Medical College of Georgia Augusta, GA, United States
Asad Jehangir, MBBS1, Ayesha Cheema, MBBS2, Hafiz Muhammad Sharjeel Arshad, MD2, Pradeep Mittal, MD1, John Erikson Yap, MD3 1Medical College of Georgia, Augusta, GA; 2Medical College of Georgia, York, PA; 3Medical College of Georgia at Augusta University, Augusta, GA
Introduction: Periampullary duodenal diverticula (PAD) are uncommon below the age of 40. Advancing age and weakening of intestinal smooth muscles are thought to contribute to the development of PAD. While majority of PAD remain asymptomatic, PAD have rarely been associated with acute pancreatitis. We present a case of a young male with Eisenmenger syndrome with duodenal diverticulitis who developed acute pancreatitis.
Case Description/Methods: A 28-year-old male with history of trisomy 21 with Eisenmenger syndrome, gastric and duodenal ulcer had an outpatient computerized tomography (CT) with intravenous (IV) and oral contrast to evaluate etiology of epigastric pain and to follow up on history of gastroduodenal ulcers while awaiting cardiology risk-stratification to perform upper endoscopy. CT scan showed PAD with acute inflammatory changes and thickened walls consistent with duodenal diverticulitis, and normal pancreas. He was managed conservatively. Over the next week he experienced worsening epigastric pain leading to hospitalization. There was no history of alcohol use or recent new medications. On examination, patient had epigastric tenderness without guarding or rigidity. Laboratory tests showed lipase of 771 U/L (normal 6-51 U/L) and total bilirubin of 1.3 mg/dL (normal 0.3-1.2 mg/dL). BUN, hematocrit and triglycerides were normal. Magnetic resonance cholangiopancreatography was performed that showed findings of duodenal diverticulitis similar to CT scan findings a week prior, but now also showed peripancreatic fluid and inflammation consistent with acute pancreatitis (figure 1). No cholelithiasis or choledocholithiasis were seen. The patient was evaluated by gastroenterology and surgery, who recommended conservative management. In addition to IV fluid resuscitation, the patient was started on ciprofloxacin and metronidazole, and responded well. He was discharged home 6 days later after symptomatic improvement and tolerance of oral intake.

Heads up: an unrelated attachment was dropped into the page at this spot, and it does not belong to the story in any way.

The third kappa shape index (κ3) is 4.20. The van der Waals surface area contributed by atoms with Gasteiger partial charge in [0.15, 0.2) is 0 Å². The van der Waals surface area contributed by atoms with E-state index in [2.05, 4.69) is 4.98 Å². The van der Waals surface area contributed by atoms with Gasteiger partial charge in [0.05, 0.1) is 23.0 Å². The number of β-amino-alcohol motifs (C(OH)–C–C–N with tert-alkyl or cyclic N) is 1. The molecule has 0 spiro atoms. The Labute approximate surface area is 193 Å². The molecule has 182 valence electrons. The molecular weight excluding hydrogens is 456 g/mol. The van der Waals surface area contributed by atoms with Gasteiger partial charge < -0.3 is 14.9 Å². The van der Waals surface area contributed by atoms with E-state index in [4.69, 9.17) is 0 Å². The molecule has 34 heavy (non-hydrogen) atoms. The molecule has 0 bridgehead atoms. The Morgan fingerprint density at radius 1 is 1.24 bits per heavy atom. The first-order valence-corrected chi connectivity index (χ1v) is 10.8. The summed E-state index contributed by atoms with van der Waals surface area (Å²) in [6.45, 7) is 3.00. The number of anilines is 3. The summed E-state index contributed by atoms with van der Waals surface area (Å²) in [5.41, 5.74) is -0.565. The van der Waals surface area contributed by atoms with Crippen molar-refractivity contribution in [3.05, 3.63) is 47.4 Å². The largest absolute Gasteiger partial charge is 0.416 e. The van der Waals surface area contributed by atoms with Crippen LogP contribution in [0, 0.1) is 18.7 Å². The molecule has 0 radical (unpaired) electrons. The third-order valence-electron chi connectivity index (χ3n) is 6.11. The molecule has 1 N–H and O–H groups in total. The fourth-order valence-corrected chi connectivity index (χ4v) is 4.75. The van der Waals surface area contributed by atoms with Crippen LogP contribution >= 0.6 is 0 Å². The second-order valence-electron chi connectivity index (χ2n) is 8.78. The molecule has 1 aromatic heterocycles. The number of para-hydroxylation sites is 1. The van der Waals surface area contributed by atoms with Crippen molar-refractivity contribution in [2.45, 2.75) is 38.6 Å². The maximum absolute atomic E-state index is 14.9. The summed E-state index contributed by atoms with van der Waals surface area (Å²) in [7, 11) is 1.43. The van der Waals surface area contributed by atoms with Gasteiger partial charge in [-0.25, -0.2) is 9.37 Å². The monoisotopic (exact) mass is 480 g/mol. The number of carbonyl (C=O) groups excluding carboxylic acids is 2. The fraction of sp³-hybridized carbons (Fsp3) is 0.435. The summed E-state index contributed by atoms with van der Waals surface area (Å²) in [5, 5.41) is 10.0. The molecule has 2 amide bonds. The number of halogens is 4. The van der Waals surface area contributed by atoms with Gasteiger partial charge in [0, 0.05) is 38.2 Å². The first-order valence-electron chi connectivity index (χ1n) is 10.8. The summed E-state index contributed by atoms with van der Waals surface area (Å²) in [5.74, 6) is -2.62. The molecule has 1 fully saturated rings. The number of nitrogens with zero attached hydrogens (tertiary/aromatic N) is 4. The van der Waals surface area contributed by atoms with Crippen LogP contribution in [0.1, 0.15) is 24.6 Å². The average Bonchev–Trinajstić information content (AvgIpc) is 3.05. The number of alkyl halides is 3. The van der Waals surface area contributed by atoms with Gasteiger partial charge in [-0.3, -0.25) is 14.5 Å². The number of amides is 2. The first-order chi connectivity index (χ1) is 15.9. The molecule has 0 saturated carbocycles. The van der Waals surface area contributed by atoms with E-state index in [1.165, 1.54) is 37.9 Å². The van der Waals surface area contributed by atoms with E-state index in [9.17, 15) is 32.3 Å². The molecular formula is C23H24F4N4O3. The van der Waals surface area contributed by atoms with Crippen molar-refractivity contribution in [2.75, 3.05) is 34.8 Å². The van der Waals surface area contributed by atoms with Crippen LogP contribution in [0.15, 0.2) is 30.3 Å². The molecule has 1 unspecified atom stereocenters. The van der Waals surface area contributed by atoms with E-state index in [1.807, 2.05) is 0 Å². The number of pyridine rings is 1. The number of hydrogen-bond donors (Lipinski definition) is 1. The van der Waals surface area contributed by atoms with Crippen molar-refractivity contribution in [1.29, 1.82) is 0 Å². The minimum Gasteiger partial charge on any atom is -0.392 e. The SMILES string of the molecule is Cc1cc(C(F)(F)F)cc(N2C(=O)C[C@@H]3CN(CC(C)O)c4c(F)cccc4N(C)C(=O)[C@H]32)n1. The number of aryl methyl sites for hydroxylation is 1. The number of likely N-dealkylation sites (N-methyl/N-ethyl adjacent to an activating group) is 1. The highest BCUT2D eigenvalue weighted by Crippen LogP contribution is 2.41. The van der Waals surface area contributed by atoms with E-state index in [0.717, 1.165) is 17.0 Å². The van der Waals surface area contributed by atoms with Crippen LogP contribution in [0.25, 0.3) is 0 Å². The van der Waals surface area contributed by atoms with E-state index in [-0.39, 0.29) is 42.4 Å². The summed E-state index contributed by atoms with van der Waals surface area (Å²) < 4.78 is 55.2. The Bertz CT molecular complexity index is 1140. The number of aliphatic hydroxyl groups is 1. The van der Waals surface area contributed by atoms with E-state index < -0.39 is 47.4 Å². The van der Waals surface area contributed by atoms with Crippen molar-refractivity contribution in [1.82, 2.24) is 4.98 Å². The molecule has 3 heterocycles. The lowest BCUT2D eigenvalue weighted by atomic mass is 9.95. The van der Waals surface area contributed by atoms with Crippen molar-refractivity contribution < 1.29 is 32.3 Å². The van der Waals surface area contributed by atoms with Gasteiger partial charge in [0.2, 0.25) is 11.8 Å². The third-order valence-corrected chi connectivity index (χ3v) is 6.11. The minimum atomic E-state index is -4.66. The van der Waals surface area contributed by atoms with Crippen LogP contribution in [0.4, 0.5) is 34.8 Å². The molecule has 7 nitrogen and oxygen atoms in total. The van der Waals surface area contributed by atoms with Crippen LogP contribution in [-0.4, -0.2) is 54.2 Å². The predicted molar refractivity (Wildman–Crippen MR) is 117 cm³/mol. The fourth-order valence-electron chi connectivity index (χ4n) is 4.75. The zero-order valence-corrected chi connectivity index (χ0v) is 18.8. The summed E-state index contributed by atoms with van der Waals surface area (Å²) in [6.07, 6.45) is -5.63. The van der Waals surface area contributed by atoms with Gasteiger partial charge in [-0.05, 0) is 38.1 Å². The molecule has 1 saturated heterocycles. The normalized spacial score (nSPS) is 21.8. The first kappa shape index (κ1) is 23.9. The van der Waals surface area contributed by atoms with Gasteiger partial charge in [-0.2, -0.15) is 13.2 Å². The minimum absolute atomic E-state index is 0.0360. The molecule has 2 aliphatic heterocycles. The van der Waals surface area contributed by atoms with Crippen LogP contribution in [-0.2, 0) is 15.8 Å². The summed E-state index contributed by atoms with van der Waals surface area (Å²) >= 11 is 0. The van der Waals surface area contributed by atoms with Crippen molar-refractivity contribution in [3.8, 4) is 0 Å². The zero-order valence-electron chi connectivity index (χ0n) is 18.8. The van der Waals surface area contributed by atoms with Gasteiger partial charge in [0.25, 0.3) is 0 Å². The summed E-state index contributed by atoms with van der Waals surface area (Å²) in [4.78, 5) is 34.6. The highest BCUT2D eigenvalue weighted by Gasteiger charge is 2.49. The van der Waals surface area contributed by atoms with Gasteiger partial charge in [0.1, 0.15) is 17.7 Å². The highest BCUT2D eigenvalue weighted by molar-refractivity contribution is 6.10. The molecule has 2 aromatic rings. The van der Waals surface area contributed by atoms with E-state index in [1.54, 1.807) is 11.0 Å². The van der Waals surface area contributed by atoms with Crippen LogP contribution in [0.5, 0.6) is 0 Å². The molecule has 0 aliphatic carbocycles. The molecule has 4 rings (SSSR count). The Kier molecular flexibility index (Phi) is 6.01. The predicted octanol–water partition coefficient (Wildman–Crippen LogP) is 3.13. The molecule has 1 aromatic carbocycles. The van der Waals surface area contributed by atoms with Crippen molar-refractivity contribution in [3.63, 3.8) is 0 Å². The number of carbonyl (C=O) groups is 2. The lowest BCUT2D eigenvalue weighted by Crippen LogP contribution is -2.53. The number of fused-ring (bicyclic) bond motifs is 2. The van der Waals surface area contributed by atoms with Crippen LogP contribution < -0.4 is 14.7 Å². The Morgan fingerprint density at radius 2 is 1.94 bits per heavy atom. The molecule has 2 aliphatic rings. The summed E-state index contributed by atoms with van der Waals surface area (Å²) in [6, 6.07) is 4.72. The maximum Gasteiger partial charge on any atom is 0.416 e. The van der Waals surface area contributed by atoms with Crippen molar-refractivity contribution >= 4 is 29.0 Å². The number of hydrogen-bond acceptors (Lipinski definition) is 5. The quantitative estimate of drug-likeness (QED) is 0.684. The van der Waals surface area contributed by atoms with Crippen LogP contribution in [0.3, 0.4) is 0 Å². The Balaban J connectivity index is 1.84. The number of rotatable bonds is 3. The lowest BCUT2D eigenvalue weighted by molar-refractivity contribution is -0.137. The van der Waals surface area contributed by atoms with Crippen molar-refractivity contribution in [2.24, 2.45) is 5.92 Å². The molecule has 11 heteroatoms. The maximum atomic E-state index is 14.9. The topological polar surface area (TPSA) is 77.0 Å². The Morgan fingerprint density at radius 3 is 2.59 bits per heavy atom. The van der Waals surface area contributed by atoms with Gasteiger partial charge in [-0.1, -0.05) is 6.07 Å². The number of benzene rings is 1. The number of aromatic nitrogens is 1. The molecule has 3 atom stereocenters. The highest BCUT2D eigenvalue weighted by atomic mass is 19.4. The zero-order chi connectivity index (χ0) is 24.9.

Discussion: Acute pancreatitis can rarely be caused by PAD. Acute pancreatitis should be attributed to PAD only after other common etiologies have been ruled out. PAD may cause acute pancreatitis due to mechanical pressure from the diverticulum and diverticular inflammation. While some symptomatic patients may need endoscopic (such as sphincterotomy) or surgical interventions, our patient was managed conservatively especially with him being a high-risk surgical candidate.
Figure: Figure 1: Magnetic resonance cholangiopancreatography (MRCP) showing duodenal diverticulum with significant thickening of the wall and fluid, and adjacent inflammatory changes (Figure 1A [coronal] and 1B [axial]). MRCP also showed edema of the pancreas with peripancreatic inflammation and fluid on T2 images (Figure 1C)
Disclosures: Asad Jehangir indicated no relevant financial relationships. Ayesha Cheema indicated no relevant financial relationships. Hafiz Muhammad Sharjeel Arshad indicated no relevant financial relationships. Pradeep Mittal indicated no relevant financial relationships. John Erikson Yap indicated no relevant financial relationships.
Asad Jehangir, MBBS1, Ayesha Cheema, MBBS2, Hafiz Muhammad Sharjeel Arshad, MD2, Pradeep Mittal, MD1, John Erikson Yap, MD3. P0044 - Duodenal Diverticulitis: A Rare Cause of Acute Pancreatitis, ACG 2021 Annual Scientific Meeting Abstracts. Las Vegas, Nevada: American College of Gastroenterology.